Now that the Browns have re-signed defensive end Jadeveon Clowney, extended tight end David Njoku and tight end Austin Hooper and his contract have officially come off the roster, what is the Browns’ current salary cap situation? Pretty, pretty good. Currently, the Browns have the most cap space in the NFL at $40,965,218.00. The only question that remains is how much of former quarterback Baker Mayfield’s contract are the Browns willing to pay to trade him. Of his $18.8 million contract, the Browns are willing to pay half, ($9 million) while teams interested in trading for him are willing to take on $5 to $6 million, leaving the Browns paying $13 to $14 million. Currently, the team is concentrating on the trade compensation.
As usual, both Clowney’s and Njoku’s contracts were strategically structured. Clowney’s deal is a one-year deal with four voidable years to spread out the $8 million bonus. His 2022 cap figure is $3,467,647.00 which is 1.59% of the salary cap. Njoku’s contract is a four-year deal with one voidable year. His 2022 cap figure is $3,328.000.00 which is 1.53% of the salary cap. The beauty of Njoku’s contract is it’s basically a two-year deal. Starting in year three the Browns have an out if things don’t work out. TE Austin Hooper was designated as a June one roster cut, so he’s officially off the roster and the Browns added $9.5 million back to the cap.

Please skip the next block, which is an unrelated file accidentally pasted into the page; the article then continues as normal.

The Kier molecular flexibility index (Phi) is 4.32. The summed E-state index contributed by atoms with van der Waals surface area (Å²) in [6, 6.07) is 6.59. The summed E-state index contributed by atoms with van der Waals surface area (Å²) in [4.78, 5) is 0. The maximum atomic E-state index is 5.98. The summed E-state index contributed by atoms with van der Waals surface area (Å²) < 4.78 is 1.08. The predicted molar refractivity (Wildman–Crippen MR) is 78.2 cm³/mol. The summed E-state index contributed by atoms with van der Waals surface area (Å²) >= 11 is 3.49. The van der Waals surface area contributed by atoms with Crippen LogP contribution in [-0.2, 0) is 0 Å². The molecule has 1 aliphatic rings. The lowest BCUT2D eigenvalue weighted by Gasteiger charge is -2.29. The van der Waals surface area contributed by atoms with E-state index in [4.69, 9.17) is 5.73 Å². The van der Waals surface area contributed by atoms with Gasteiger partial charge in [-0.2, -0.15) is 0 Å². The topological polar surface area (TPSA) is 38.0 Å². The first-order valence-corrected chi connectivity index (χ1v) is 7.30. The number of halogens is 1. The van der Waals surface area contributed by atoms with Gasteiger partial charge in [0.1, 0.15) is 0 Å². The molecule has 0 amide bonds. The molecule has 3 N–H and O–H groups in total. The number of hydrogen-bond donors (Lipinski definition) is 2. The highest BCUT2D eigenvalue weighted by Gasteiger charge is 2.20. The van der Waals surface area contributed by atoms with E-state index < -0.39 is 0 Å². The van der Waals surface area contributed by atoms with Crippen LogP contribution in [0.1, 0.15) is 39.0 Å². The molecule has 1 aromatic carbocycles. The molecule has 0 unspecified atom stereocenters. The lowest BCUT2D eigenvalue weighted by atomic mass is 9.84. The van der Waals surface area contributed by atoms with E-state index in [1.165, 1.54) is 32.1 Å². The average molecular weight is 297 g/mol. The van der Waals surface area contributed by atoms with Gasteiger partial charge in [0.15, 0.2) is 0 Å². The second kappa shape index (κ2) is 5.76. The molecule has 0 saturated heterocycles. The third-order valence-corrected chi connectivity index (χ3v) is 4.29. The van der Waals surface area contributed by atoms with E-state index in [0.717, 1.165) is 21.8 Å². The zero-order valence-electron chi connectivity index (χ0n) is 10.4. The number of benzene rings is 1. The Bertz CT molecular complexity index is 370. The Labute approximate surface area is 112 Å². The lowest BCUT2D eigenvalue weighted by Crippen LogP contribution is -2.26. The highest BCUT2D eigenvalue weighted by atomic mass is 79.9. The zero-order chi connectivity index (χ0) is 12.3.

Moving forward, of the $40.9 million available, the Browns will need to keep around $10 million for the practice squad and roster additions needed during the season. As of now, the front office is standing pat at two key positions, wide receiver and defensive tackle. The coaching staff wants to evaluate what the players already have on the roster, but personally, I would feel more comfortable with the addition of another veteran defensive tackle. Despite the most cap space in the league, there is worry the Browns are jeopardizing future cap space because of the spending in 2022.
According to https://overthecap.com/salary-cap-space/ the 2023 NFL salary cap will be set at $225 million. Despite what the national media wants you to believe, Baker Mayfield will not be on the roster when the season starts and will be traded. Let’s say the Browns agree to eat $10 to $12 million of Mayfield’s contract but are allowed to restructure the contract to add voidable years. In this scenario, the team could end up with an additional $14 million in cap savings, creating a potential 2023 rollover of about $42 million. Some restructuring of future contracts will be needed, but that’s expected.
I’ve always said, the NFL salary cap is easy to manipulate but hard to manage. Teams that stay competitive with evolving talented rosters maintain this balance. The Browns are one of those teams.